With the exception of the area around Mount Olympos, where the armed chieftains had a long experience in staging uprisings, western Macedonia did not possess the manpower and essential supplies that would have guaranteed a successful revolution.
The efforts of Nikolaos Kasomoulis, the local leader and a member of the 'Philiki Etaireia', to find help in southern Greece were of little consequence. The armatoles of Olympos, with no organization whatsoever, along with a token force which had finally arrived from southern Greece, fought for a mere few weeks (from late March to early April 1822).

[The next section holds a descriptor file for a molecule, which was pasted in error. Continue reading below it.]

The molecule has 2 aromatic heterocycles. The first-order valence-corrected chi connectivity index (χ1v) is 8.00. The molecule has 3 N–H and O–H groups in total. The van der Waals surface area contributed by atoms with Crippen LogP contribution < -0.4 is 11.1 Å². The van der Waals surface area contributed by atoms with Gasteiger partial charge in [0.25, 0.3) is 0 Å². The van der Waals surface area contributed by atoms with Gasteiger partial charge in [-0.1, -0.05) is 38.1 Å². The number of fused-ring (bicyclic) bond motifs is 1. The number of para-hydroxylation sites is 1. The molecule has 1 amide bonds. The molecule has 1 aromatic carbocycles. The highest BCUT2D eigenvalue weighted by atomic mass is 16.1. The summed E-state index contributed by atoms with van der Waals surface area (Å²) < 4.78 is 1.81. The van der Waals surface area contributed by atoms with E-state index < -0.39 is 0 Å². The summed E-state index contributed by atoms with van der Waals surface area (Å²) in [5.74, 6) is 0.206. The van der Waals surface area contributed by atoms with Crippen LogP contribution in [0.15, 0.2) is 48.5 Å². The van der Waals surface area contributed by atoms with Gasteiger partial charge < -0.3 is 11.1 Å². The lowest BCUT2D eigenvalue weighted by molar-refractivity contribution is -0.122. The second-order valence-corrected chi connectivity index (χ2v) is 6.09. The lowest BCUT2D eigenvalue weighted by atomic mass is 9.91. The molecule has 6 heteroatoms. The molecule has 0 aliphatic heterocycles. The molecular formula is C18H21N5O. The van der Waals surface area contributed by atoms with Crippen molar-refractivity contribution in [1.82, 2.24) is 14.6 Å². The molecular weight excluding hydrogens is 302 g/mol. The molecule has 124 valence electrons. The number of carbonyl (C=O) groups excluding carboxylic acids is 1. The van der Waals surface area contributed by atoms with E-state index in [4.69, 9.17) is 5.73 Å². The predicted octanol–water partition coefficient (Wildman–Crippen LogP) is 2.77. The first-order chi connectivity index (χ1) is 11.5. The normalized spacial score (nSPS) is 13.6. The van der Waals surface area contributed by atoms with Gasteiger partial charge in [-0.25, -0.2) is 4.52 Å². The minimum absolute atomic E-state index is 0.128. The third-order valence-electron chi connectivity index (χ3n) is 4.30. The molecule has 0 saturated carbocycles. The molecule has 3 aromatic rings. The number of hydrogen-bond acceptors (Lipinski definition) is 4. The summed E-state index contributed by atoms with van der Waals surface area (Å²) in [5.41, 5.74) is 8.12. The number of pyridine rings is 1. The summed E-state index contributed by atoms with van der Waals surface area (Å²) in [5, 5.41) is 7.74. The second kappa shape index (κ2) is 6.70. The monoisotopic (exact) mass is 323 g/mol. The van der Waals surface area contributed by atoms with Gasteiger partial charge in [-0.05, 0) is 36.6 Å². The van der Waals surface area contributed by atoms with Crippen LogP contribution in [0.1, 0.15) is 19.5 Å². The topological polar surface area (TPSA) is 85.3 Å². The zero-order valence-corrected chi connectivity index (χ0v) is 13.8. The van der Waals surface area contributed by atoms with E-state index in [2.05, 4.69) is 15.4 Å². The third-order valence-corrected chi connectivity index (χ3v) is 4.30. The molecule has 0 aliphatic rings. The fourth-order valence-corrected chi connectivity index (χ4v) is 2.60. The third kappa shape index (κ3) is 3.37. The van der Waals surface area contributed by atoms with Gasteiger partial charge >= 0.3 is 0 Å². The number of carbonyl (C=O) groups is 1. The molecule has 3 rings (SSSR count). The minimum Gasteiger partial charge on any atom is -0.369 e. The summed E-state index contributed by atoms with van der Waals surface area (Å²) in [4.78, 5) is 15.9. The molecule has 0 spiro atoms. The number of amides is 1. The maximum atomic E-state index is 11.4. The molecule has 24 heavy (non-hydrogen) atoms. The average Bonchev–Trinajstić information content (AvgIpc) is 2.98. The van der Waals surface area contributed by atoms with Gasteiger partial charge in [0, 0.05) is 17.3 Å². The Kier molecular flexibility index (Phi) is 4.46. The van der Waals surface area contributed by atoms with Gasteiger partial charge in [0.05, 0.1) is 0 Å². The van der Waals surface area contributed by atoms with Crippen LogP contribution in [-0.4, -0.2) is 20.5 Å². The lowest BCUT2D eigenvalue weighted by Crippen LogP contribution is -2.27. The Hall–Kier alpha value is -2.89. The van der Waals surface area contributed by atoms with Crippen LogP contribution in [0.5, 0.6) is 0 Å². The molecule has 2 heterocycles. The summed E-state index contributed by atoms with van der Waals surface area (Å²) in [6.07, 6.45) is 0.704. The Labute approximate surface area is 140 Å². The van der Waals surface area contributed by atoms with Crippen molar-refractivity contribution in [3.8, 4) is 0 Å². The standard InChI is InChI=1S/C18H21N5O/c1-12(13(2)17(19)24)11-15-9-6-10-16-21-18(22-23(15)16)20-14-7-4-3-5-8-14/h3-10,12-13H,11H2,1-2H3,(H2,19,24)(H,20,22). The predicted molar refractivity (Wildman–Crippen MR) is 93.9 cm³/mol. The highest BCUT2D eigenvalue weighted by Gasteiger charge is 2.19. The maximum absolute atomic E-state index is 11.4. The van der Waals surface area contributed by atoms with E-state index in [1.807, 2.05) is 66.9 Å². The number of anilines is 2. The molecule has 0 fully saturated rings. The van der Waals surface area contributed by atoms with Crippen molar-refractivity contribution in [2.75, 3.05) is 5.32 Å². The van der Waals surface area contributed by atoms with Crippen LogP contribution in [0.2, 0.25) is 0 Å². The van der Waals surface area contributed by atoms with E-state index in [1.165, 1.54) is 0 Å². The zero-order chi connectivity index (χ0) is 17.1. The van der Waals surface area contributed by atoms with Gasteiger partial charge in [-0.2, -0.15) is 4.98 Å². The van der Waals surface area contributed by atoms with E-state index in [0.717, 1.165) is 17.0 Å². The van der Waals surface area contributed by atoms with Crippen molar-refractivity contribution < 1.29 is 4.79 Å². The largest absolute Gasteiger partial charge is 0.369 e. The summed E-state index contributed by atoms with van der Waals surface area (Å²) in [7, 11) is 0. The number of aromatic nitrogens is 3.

Shortly afterwards, they joined up with the Greek revolutionaries who had already mounted an uprising in Naousa, having taken up battle positions on 19 February. Despite the town's reserves of arms and ammunition and despite the efforts of the Naousan notable Zafyrakis Theodosiou and the kapetans Tasos Karatasos and Angelis Gatsos, Naousa was captured on 13 April by Mehmed Emin Pasha. Two thousand Christians were slaughtered, while most of the surviving rebel leaders left to continue the fight in southern Greece.